With several million copies of her picture books in print and a new title out almost every year, Jan Brett has a well-established place on the bedtime-story shelf. In books like The Mitten and The Hat, her watercolor-and-gouache paintings often dwell on the sparkling eyes and soft fur of familiar animals. But The Mermaid, her retelling of “Goldilocks and the Three Bears,” takes place under the sea. Goldilocks becomes a young mermaid named Kiniro who ventures into the home of an octopus family, eating from their shells, sitting on their coral furniture, and trying out their shell-studded beds. Brett spoke with PW about the culture of Okinawa, Pacific tidal pools, and the emotional lives of octopuses.

This is a departure for you, a story set underwater with a new kind of animal life to paint. How do you feel about it now that it’s done?

It’s one of my favorite books ever. The stars aligned and I was really happy about it. Everything just went so well!

How did you decide to set the story under the ocean?

We’ve made many visits to Okinawa, the southernmost islands of Japan, and I just fell in love. My daughter and her husband are in the Marines, and she’s been stationed there three times. She and her family live in a little village right on the ocean. The people are so open and welcoming. Okinawa is part of Japan, but they have their own language, their own culture—at one time, they even had their own kings and queens.

The snorkeling is just beyond belief! The ocean doesn’t get deep very quickly there. You can be walking along chest deep and then there can be a sort of swimming pool with all these amazing forms of sea life. I saw a baby octopus and a lionfish right next to it. It’s like being in another world; it’s absolutely beautiful.

How did the three bears of Goldilocks become octopuses?

Well, at first I thought I would do walruses, because they’re the bears of the ocean. But the Bering Sea is quite stark and not so beautiful. I really wanted to show the sea life of Japan. Octopuses are so intelligent. I loved Sy Montgomery’s book The Soul of an Octopus. She says that there’s a South Asian community that believes that the octopus is the last remnant of a lost race. Which it could be—there’s no fossil record, because except for the beak, they’re all soft tissue. And they only live for a couple of years—even the Giant Pacific octopus only lives for four years.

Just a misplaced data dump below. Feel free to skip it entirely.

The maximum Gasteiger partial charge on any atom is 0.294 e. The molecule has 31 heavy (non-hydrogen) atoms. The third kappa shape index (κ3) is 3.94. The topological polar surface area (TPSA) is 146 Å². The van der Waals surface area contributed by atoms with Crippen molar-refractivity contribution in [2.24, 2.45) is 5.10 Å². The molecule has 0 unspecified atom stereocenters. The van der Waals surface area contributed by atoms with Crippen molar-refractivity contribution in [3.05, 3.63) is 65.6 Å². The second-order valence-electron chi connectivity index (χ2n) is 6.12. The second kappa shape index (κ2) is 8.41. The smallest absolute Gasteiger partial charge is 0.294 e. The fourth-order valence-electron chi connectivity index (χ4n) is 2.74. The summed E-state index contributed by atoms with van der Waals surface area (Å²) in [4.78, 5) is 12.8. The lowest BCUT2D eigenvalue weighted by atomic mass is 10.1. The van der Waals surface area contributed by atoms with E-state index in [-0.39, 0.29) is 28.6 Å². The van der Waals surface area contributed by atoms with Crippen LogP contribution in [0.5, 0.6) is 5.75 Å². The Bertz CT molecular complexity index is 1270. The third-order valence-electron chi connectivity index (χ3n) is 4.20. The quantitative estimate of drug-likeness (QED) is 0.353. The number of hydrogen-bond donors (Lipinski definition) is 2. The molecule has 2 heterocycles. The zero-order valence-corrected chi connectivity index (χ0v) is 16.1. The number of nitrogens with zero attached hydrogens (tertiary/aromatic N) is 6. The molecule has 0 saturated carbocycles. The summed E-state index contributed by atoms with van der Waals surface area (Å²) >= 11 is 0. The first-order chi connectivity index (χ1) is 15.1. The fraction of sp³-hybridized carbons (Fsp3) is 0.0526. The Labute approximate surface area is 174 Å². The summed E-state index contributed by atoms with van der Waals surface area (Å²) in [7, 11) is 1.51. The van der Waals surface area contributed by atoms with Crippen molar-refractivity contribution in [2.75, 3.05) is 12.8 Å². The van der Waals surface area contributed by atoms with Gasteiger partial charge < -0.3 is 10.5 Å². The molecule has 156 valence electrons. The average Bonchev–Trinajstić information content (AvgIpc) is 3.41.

The hardest thing was to give them human emotions. They can change their skin color, their shape, even the texture of their skin. At the end of the story, when they come home and find everything scattered about and they turn pink because they’re upset, that’s real—they really do turn pink. I love books that give you, not secrets, exactly, but insider information, things that aren’t said but are there in the pictures— that’s what I loved most about Beatrix Potter books when I was a child. The mother octopus has eight fans, and eight teacups. Because she has eight arms.

Did you have to come up with new techniques to paint sea life?

Well, every time I did a fish I had to do research on them. Most of the time when you see paintings of fish, they’re from the side, but from the front they’re a whole different creature; they’re streamlined, swimming, a lot of them are see-through, and there’s a sort of slime element. So I used white pencil over the watercolor. I don’t paint like a traditional watercolorist; if I did it that way, there’d be a whole set of steps I’d go through. I just use the paint like a colored pencil.

It did take a long time. The publisher is always saying, “How many pages do you have done?” There always comes a time when I have to lock down and work on the book because I’m so behind. It’s a magical thing, almost a precarious thing, but when it goes right, the art just unfolds before me as I work. It takes on a life of its own.

The Mermaid by Jan Brett. Putnam, $18.99 Aug. ISBN 978-1-399-17072-0